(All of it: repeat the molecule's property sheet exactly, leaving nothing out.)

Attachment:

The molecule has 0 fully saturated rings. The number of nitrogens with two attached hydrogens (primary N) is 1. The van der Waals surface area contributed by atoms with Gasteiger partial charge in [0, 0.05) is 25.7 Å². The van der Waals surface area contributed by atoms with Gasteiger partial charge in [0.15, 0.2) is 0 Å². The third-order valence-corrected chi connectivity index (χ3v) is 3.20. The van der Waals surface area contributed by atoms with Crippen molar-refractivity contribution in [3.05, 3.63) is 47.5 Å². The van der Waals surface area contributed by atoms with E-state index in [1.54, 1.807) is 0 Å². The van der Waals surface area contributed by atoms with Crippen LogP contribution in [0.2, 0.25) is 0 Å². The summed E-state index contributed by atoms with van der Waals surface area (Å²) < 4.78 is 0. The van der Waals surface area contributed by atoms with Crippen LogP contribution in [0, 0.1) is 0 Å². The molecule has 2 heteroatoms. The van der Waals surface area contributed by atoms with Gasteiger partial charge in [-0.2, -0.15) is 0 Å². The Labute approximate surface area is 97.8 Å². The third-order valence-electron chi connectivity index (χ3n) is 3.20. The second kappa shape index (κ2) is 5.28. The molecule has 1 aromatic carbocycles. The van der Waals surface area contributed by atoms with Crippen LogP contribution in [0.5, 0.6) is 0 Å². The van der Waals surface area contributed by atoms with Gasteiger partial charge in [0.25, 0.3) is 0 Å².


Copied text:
The molecule has 0 fully saturated rings. The number of nitrogens with two attached hydrogens (primary N) is 1. The van der Waals surface area contributed by atoms with Gasteiger partial charge in [0, 0.05) is 25.7 Å². The van der Waals surface area contributed by atoms with Gasteiger partial charge in [0.15, 0.2) is 0 Å². The third-order valence-corrected chi connectivity index (χ3v) is 3.20. The van der Waals surface area contributed by atoms with Crippen molar-refractivity contribution in [3.05, 3.63) is 47.5 Å². The van der Waals surface area contributed by atoms with E-state index in [1.54, 1.807) is 0 Å². The van der Waals surface area contributed by atoms with Crippen LogP contribution in [0.2, 0.25) is 0 Å². The summed E-state index contributed by atoms with van der Waals surface area (Å²) < 4.78 is 0. The van der Waals surface area contributed by atoms with Crippen LogP contribution in [0, 0.1) is 0 Å². The molecule has 2 heteroatoms. The van der Waals surface area contributed by atoms with Gasteiger partial charge in [-0.2, -0.15) is 0 Å². The Labute approximate surface area is 97.8 Å². The third-order valence-electron chi connectivity index (χ3n) is 3.20. The second kappa shape index (κ2) is 5.28. The molecule has 1 aromatic carbocycles. The van der Waals surface area contributed by atoms with Crippen LogP contribution in [0.5, 0.6) is 0 Å². The van der Waals surface area contributed by atoms with Gasteiger partial charge in [0.25, 0.3) is 0 Å².